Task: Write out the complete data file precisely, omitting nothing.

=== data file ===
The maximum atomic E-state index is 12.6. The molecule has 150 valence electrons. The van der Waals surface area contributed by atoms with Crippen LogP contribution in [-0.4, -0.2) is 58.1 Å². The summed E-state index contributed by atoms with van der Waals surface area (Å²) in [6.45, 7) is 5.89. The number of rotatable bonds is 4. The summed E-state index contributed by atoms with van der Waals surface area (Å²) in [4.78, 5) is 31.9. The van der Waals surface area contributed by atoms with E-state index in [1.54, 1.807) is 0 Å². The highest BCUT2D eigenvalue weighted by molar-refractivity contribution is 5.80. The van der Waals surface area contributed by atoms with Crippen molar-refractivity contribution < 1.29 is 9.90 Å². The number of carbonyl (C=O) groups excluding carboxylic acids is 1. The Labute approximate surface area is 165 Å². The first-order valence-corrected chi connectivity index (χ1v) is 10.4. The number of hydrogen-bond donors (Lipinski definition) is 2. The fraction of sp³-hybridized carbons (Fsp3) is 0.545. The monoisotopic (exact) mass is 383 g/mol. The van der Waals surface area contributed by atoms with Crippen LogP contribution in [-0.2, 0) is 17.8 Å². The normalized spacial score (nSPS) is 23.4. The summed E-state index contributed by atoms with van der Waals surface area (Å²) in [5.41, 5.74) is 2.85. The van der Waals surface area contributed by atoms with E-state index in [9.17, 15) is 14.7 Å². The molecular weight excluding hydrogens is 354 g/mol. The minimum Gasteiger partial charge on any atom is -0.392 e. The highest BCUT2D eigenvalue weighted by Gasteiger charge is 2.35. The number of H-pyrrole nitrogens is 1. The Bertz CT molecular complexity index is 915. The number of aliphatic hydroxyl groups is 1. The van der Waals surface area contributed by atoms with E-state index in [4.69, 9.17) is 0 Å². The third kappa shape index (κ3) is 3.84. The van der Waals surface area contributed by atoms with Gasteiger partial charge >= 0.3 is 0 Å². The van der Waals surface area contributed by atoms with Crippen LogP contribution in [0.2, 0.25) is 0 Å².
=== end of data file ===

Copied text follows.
The maximum atomic E-state index is 12.6. The molecule has 150 valence electrons. The van der Waals surface area contributed by atoms with Crippen LogP contribution in [-0.4, -0.2) is 58.1 Å². The summed E-state index contributed by atoms with van der Waals surface area (Å²) in [6.45, 7) is 5.89. The number of rotatable bonds is 4. The summed E-state index contributed by atoms with van der Waals surface area (Å²) in [4.78, 5) is 31.9. The van der Waals surface area contributed by atoms with E-state index in [1.54, 1.807) is 0 Å². The highest BCUT2D eigenvalue weighted by molar-refractivity contribution is 5.80. The van der Waals surface area contributed by atoms with Crippen molar-refractivity contribution < 1.29 is 9.90 Å². The number of carbonyl (C=O) groups excluding carboxylic acids is 1. The Labute approximate surface area is 165 Å². The first-order valence-corrected chi connectivity index (χ1v) is 10.4. The number of hydrogen-bond donors (Lipinski definition) is 2. The fraction of sp³-hybridized carbons (Fsp3) is 0.545. The monoisotopic (exact) mass is 383 g/mol. The van der Waals surface area contributed by atoms with Crippen LogP contribution in [-0.2, 0) is 17.8 Å². The normalized spacial score (nSPS) is 23.4. The summed E-state index contributed by atoms with van der Waals surface area (Å²) in [5.41, 5.74) is 2.85. The van der Waals surface area contributed by atoms with E-state index in [9.17, 15) is 14.7 Å². The molecular weight excluding hydrogens is 354 g/mol. The minimum Gasteiger partial charge on any atom is -0.392 e. The highest BCUT2D eigenvalue weighted by Gasteiger charge is 2.35. The number of H-pyrrole nitrogens is 1. The Bertz CT molecular complexity index is 915. The number of aliphatic hydroxyl groups is 1. The van der Waals surface area contributed by atoms with E-state index in [4.69, 9.17) is 0 Å². The third kappa shape index (κ3) is 3.84. The van der Waals surface area contributed by atoms with Gasteiger partial charge >= 0.3 is 0 Å². The van der Waals surface area contributed by atoms with Crippen LogP contribution in [0.2, 0.25) is 0 Å².